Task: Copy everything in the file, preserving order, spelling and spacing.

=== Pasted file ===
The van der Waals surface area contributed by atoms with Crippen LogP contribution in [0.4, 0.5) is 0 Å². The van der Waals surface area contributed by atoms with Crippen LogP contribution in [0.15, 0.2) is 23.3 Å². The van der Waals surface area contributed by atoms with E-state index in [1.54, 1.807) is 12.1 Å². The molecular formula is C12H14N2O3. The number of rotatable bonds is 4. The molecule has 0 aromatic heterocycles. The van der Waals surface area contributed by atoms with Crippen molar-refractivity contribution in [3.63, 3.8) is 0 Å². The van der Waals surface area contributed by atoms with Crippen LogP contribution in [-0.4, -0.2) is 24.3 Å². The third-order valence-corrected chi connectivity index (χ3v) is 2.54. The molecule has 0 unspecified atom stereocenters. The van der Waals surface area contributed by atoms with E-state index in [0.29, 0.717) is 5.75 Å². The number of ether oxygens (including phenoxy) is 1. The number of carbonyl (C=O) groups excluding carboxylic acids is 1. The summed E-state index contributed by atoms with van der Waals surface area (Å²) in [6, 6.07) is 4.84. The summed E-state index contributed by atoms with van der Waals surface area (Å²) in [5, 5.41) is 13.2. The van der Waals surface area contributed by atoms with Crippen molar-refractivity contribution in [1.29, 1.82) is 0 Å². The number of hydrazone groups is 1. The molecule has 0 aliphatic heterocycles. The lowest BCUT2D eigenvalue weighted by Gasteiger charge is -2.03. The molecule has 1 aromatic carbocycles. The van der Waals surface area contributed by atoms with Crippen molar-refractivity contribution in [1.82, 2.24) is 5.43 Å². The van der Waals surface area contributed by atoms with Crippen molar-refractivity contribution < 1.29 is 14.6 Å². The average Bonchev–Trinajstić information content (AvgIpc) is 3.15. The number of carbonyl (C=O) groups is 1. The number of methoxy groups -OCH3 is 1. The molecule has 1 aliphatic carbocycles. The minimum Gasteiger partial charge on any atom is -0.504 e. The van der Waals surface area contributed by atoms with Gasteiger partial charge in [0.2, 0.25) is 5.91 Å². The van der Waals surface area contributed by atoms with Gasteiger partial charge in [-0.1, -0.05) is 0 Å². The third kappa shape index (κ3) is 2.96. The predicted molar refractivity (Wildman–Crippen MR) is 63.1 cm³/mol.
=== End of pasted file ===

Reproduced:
The van der Waals surface area contributed by atoms with Crippen LogP contribution in [0.4, 0.5) is 0 Å². The van der Waals surface area contributed by atoms with Crippen LogP contribution in [0.15, 0.2) is 23.3 Å². The van der Waals surface area contributed by atoms with E-state index in [1.54, 1.807) is 12.1 Å². The molecular formula is C12H14N2O3. The number of rotatable bonds is 4. The molecule has 0 aromatic heterocycles. The van der Waals surface area contributed by atoms with Crippen molar-refractivity contribution in [3.63, 3.8) is 0 Å². The van der Waals surface area contributed by atoms with Crippen LogP contribution in [-0.4, -0.2) is 24.3 Å². The third-order valence-corrected chi connectivity index (χ3v) is 2.54. The molecule has 0 unspecified atom stereocenters. The van der Waals surface area contributed by atoms with E-state index in [0.29, 0.717) is 5.75 Å². The number of ether oxygens (including phenoxy) is 1. The number of carbonyl (C=O) groups excluding carboxylic acids is 1. The summed E-state index contributed by atoms with van der Waals surface area (Å²) in [6, 6.07) is 4.84. The summed E-state index contributed by atoms with van der Waals surface area (Å²) in [5, 5.41) is 13.2. The van der Waals surface area contributed by atoms with Crippen molar-refractivity contribution in [1.29, 1.82) is 0 Å². The number of hydrazone groups is 1. The molecule has 0 aliphatic heterocycles. The lowest BCUT2D eigenvalue weighted by Gasteiger charge is -2.03. The molecule has 1 aromatic carbocycles. The van der Waals surface area contributed by atoms with Crippen molar-refractivity contribution in [1.82, 2.24) is 5.43 Å². The van der Waals surface area contributed by atoms with Crippen molar-refractivity contribution < 1.29 is 14.6 Å². The average Bonchev–Trinajstić information content (AvgIpc) is 3.15. The number of carbonyl (C=O) groups is 1. The number of methoxy groups -OCH3 is 1. The molecule has 1 aliphatic carbocycles. The minimum Gasteiger partial charge on any atom is -0.504 e. The van der Waals surface area contributed by atoms with Gasteiger partial charge in [0.2, 0.25) is 5.91 Å². The van der Waals surface area contributed by atoms with Gasteiger partial charge in [-0.1, -0.05) is 0 Å². The third kappa shape index (κ3) is 2.96. The predicted molar refractivity (Wildman–Crippen MR) is 63.1 cm³/mol.